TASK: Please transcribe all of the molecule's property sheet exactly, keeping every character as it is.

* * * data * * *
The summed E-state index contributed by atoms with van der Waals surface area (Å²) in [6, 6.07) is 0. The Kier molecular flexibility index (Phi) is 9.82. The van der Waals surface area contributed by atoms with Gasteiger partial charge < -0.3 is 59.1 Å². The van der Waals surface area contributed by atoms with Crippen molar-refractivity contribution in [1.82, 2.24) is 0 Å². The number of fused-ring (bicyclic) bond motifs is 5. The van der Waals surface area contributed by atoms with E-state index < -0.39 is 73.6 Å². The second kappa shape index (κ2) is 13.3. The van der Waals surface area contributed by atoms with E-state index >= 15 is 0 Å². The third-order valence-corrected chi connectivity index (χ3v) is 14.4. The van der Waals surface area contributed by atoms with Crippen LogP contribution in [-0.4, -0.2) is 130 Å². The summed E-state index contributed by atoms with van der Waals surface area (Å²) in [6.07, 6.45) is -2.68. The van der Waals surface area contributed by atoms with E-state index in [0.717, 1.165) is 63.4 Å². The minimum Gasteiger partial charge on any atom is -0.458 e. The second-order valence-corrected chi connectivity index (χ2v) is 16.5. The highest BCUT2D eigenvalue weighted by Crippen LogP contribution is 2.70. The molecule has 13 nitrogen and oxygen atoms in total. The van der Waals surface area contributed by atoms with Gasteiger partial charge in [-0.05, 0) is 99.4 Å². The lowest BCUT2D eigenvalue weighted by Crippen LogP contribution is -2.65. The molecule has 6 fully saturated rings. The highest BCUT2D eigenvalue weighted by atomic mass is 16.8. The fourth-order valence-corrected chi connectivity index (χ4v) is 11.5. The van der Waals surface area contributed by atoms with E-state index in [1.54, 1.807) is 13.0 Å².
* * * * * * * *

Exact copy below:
The summed E-state index contributed by atoms with van der Waals surface area (Å²) in [6, 6.07) is 0. The Kier molecular flexibility index (Phi) is 9.82. The van der Waals surface area contributed by atoms with Gasteiger partial charge < -0.3 is 59.1 Å². The van der Waals surface area contributed by atoms with Crippen molar-refractivity contribution in [1.82, 2.24) is 0 Å². The number of fused-ring (bicyclic) bond motifs is 5. The van der Waals surface area contributed by atoms with E-state index < -0.39 is 73.6 Å². The second kappa shape index (κ2) is 13.3. The van der Waals surface area contributed by atoms with E-state index >= 15 is 0 Å². The third-order valence-corrected chi connectivity index (χ3v) is 14.4. The van der Waals surface area contributed by atoms with Crippen LogP contribution in [-0.4, -0.2) is 130 Å². The summed E-state index contributed by atoms with van der Waals surface area (Å²) in [6.07, 6.45) is -2.68. The van der Waals surface area contributed by atoms with E-state index in [0.717, 1.165) is 63.4 Å². The minimum Gasteiger partial charge on any atom is -0.458 e. The second-order valence-corrected chi connectivity index (χ2v) is 16.5. The highest BCUT2D eigenvalue weighted by Crippen LogP contribution is 2.70. The molecule has 13 nitrogen and oxygen atoms in total. The van der Waals surface area contributed by atoms with Gasteiger partial charge in [-0.05, 0) is 99.4 Å². The lowest BCUT2D eigenvalue weighted by Crippen LogP contribution is -2.65. The molecule has 6 fully saturated rings. The highest BCUT2D eigenvalue weighted by atomic mass is 16.8. The fourth-order valence-corrected chi connectivity index (χ4v) is 11.5. The van der Waals surface area contributed by atoms with E-state index in [1.54, 1.807) is 13.0 Å².